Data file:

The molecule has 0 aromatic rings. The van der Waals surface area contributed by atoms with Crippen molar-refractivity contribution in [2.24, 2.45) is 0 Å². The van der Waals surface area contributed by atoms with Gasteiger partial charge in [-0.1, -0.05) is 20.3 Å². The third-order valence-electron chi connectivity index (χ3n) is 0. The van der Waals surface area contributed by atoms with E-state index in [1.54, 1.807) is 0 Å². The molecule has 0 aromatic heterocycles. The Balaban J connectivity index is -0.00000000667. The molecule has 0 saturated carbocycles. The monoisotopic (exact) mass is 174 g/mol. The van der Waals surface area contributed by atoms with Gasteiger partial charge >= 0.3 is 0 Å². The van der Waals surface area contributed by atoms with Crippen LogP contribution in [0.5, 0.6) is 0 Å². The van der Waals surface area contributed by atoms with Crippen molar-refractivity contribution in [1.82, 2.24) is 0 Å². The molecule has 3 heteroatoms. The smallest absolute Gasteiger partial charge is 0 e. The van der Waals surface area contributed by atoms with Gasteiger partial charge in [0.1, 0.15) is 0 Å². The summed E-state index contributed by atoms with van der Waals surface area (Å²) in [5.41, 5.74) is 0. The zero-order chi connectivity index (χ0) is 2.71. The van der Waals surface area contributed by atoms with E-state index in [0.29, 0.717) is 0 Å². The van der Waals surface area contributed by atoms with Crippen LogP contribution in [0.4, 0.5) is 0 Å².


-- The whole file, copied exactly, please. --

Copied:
The molecule has 0 aromatic rings. The van der Waals surface area contributed by atoms with Crippen molar-refractivity contribution in [2.24, 2.45) is 0 Å². The van der Waals surface area contributed by atoms with Gasteiger partial charge in [-0.1, -0.05) is 20.3 Å². The third-order valence-electron chi connectivity index (χ3n) is 0. The van der Waals surface area contributed by atoms with E-state index in [1.54, 1.807) is 0 Å². The molecule has 0 aromatic heterocycles. The Balaban J connectivity index is -0.00000000667. The molecule has 0 saturated carbocycles. The monoisotopic (exact) mass is 174 g/mol. The van der Waals surface area contributed by atoms with Gasteiger partial charge >= 0.3 is 0 Å². The van der Waals surface area contributed by atoms with Crippen LogP contribution in [0.5, 0.6) is 0 Å². The van der Waals surface area contributed by atoms with Crippen molar-refractivity contribution in [1.82, 2.24) is 0 Å². The molecule has 3 heteroatoms. The smallest absolute Gasteiger partial charge is 0 e. The van der Waals surface area contributed by atoms with Gasteiger partial charge in [0.1, 0.15) is 0 Å². The summed E-state index contributed by atoms with van der Waals surface area (Å²) in [5.41, 5.74) is 0. The zero-order chi connectivity index (χ0) is 2.71. The van der Waals surface area contributed by atoms with E-state index in [0.29, 0.717) is 0 Å². The van der Waals surface area contributed by atoms with Crippen LogP contribution in [0.4, 0.5) is 0 Å².